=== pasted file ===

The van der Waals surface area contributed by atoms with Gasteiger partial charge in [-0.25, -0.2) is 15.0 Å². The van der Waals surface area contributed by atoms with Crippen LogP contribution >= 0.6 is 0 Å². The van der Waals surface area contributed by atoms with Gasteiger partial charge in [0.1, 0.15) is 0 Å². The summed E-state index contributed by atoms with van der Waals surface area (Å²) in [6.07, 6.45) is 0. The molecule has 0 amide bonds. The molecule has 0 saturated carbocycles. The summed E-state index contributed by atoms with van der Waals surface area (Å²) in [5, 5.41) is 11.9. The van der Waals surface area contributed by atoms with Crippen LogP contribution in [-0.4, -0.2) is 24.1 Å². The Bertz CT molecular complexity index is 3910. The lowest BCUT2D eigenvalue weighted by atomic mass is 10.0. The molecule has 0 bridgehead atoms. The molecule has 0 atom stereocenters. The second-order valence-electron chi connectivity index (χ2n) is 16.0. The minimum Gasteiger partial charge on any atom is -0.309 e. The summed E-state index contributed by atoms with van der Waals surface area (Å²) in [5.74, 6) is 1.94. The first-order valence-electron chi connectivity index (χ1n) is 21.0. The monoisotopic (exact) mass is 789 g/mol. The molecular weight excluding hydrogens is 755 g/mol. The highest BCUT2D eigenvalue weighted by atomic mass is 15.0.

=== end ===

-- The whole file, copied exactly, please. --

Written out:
The van der Waals surface area contributed by atoms with Gasteiger partial charge in [-0.25, -0.2) is 15.0 Å². The van der Waals surface area contributed by atoms with Crippen LogP contribution >= 0.6 is 0 Å². The van der Waals surface area contributed by atoms with Gasteiger partial charge in [0.1, 0.15) is 0 Å². The summed E-state index contributed by atoms with van der Waals surface area (Å²) in [6.07, 6.45) is 0. The molecule has 0 amide bonds. The molecule has 0 saturated carbocycles. The summed E-state index contributed by atoms with van der Waals surface area (Å²) in [5, 5.41) is 11.9. The van der Waals surface area contributed by atoms with Crippen LogP contribution in [-0.4, -0.2) is 24.1 Å². The Bertz CT molecular complexity index is 3910. The lowest BCUT2D eigenvalue weighted by atomic mass is 10.0. The molecule has 0 bridgehead atoms. The molecule has 0 atom stereocenters. The second-order valence-electron chi connectivity index (χ2n) is 16.0. The minimum Gasteiger partial charge on any atom is -0.309 e. The summed E-state index contributed by atoms with van der Waals surface area (Å²) in [5.74, 6) is 1.94. The first-order valence-electron chi connectivity index (χ1n) is 21.0. The monoisotopic (exact) mass is 789 g/mol. The molecular weight excluding hydrogens is 755 g/mol. The highest BCUT2D eigenvalue weighted by atomic mass is 15.0.